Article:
Gadchiroli Zilla Parishad CEO Amit Saini told the gathering: “Unless you participate in the Gram Sabha, how will you know where and how the government funds are being spent by your representatives.” He asked the villagers to ask their panchayat representatives how they were spending the village funds.
The rally also provides a rare opportunity to the villagers to get their work done on the spot: whether it is related to the revenue or agriculture or tribal welfare department.
An aging Chamaru Bai Atla came from an interior village to apply for the Sanjay Gandhi Niradhar Yojana, seeking the old age pension at Pendhri rally. Many others quietly glanced through the schemes offered by the agriculture, animal husbandry, tribal welfare or health departments.
Holding a Jan-Jagaran Melawa in the Maoist territory isn’t easy though.
“We postponed the event twice last month due to the Maoist threat,” the SP said. “It took us some time to re-plan it.” For a month, he said, his men undertook the area domination exercises to keep the rebels at bay and convince the villagers to attend the rally. On Thursday, tens of armed commandoes and CRPF jawans guarded the road that led to Pendhri through the thickly forested belt of Chatgaon.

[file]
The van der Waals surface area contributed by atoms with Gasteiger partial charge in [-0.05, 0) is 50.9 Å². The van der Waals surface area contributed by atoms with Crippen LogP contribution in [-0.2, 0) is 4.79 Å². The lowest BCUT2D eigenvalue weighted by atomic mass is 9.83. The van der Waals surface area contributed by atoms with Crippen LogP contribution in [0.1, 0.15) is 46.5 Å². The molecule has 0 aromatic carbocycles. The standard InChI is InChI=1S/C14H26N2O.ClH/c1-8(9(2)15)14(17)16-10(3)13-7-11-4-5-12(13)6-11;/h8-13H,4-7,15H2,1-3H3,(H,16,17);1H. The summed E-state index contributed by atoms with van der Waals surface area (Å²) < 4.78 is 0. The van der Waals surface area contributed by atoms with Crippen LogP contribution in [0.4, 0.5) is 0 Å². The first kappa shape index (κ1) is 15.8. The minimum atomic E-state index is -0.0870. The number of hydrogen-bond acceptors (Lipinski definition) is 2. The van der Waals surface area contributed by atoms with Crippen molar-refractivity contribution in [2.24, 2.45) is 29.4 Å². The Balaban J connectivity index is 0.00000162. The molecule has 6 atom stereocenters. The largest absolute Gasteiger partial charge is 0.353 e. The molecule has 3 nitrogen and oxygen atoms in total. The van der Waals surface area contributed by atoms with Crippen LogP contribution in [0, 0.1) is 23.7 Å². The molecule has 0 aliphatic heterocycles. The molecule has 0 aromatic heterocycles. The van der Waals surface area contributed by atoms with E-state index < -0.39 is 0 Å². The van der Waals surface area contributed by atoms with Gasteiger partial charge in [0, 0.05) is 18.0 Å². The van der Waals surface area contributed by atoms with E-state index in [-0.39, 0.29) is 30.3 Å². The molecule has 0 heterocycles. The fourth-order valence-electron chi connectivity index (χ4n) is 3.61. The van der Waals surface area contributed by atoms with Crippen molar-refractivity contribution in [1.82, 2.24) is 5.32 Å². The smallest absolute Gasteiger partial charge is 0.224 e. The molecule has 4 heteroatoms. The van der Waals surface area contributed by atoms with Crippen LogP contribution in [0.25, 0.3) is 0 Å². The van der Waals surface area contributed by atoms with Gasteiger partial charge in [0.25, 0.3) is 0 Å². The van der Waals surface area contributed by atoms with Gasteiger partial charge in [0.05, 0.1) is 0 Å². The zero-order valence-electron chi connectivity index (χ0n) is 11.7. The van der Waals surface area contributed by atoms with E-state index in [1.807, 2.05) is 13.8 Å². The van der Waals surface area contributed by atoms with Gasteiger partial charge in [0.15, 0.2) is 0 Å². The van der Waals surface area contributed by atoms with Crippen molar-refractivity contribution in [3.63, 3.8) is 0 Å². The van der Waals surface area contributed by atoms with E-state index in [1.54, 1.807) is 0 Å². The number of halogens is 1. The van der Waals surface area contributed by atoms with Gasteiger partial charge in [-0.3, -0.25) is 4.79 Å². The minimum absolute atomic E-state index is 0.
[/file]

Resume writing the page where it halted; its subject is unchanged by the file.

Yet, the outcome may not always be as desired.
“It’s hard not only to convince people to come to the fair since they fear retribution from the Maoists,” said a police officer on the condition of anonymity, “but also the administration and other offices.”
Among the most backward districts in the country, Gadchiroli is also among the lowest in the human development index, with high infant mortality and hunger. It’s also a district where both the police and the government officials refuse to serve. Many a post lie vacant in the police and other departments.
The district police say they look to hold such rallies regularly now – at least once every two months. “This will allow the district administration to have a dialogue with the people living cut off from the world in the interior,” Prabhu said.
Pendhri was closed for all other activities though. The weekly market was shut for the afternoon, shops closed, and the armed troops kept an eye on incomers. As the poor adivasis poured in at the venue, been forced, prodded, or coerced by the police, the day long rally served one purpose: That a strong Maoist threat did not deter them to hold the event, seen as an important government initiative.
Despite a stern warning from the Maoists, the turnout was good, given that the fair coincided with the weekly market where villagers from the neigbouring 40-odd hamlets come to buy their groceries. It provides them with a reason to come to the rally; otherwise they face the wrath of the naxalites, one officer said.
Cultural dances, a discourse by Nilkanth Maharaj on the government schemes and the development issues, and a group skit on the Maoist-problem, marked the event.
What do the tribals gain out of such an exercise? As a tribal youth, Anil Usendi, of the neighbouring village put it diplomatically: “Those who can make a sense of it will know. It really depends on the individual.”